QRVPAS are concerned about an emerging trend in the negotiation of site rent increases in residential parks.
Some home owners are telling us that the park owners are sending them TWO site rent increase offers at the same time, sometimes within the same letter.
One is for a very high “market rent” increase, which many home owners consider excessive.
The other is for a smaller increase, but with a catch. This is sometimes called a “Goodwill Site Rent” offer.
The catch is that if you accept the lower offer (the “Goodwill” offer), you may be asked to waive your rights to challenge the rent increase.
Home owners should know that even if you accept a “Goodwill” offer and it says you have agreed not to dispute the rent increase, you usually will still be able to challenge the rent increase if you think it is excessive.
What rights do home owners have?
In Queensland, home owners’ rights are governed by the Manufactured Homes (Residential Parks) Act 2003 (the Act).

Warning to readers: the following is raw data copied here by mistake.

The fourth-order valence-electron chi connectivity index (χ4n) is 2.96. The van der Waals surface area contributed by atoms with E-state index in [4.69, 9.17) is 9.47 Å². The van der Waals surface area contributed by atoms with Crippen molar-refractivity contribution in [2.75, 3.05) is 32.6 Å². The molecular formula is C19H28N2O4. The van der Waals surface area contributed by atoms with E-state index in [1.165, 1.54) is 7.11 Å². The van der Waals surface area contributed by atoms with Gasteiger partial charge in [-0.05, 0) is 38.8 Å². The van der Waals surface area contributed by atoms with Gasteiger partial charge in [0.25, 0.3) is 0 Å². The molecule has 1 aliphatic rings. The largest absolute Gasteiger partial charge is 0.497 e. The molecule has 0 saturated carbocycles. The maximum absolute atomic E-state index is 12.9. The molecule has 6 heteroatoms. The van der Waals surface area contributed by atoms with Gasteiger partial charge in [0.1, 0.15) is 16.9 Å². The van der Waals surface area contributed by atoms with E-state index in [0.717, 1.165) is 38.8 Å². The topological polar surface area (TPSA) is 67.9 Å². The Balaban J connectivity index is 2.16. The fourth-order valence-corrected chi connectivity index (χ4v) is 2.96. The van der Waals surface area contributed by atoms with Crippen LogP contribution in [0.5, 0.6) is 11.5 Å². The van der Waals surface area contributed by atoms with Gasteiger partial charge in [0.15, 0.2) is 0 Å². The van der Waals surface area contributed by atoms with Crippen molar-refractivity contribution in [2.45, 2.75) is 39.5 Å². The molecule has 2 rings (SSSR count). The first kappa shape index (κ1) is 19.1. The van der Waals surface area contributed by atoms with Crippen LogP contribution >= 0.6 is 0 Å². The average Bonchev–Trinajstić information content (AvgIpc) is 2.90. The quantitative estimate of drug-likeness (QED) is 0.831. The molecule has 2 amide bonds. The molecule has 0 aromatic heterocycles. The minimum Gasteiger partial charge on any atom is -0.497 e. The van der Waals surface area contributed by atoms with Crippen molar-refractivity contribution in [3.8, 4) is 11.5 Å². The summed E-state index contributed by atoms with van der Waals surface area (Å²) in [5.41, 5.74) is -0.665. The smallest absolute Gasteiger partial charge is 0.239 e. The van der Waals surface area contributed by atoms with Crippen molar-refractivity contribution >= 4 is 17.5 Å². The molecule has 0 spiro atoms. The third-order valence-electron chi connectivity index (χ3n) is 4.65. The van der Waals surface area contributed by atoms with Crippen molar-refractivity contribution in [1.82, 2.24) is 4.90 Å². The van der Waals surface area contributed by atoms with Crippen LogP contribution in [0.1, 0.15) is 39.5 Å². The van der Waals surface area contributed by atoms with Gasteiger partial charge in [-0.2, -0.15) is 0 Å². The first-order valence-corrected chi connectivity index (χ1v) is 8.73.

Importantly, section 70 of the Act allows you to dispute any site rent increase that you consider to be excessive.
This section cannot be “contracted out” of (this means that you cannot sign away these rights). To dispute a site rent increase, you must issue the park with a “dispute negotiation notice” within 28 days of receiving the increase notice.
In addition, section 74A of the Act states:
The park owner under a site agreement must not threaten, intimidate or coerce, or attempt to threaten, intimidate or coerce, the home owner to—
(a) agree to an increase in the site rent; or
(b) refrain from seeking a review, under this part, of the site rent.
Fines can be imposed if park owners are found to be in breach of this section.
I think my increase is excessive – what next?
If you have received a notice of site rent increase or “Goodwill” offer, it is important to get legal advice as soon as possible. QRVPAS provide free legal advice to manufactured home owners in residential parks.
To book a legal advice appointment with QRVPAS please call our reception on (07) 3214 6333. You may also wish to make a complaint to Regulatory Services if you think your park is breaching the Act. For more information about site rent increases, please see our factsheet.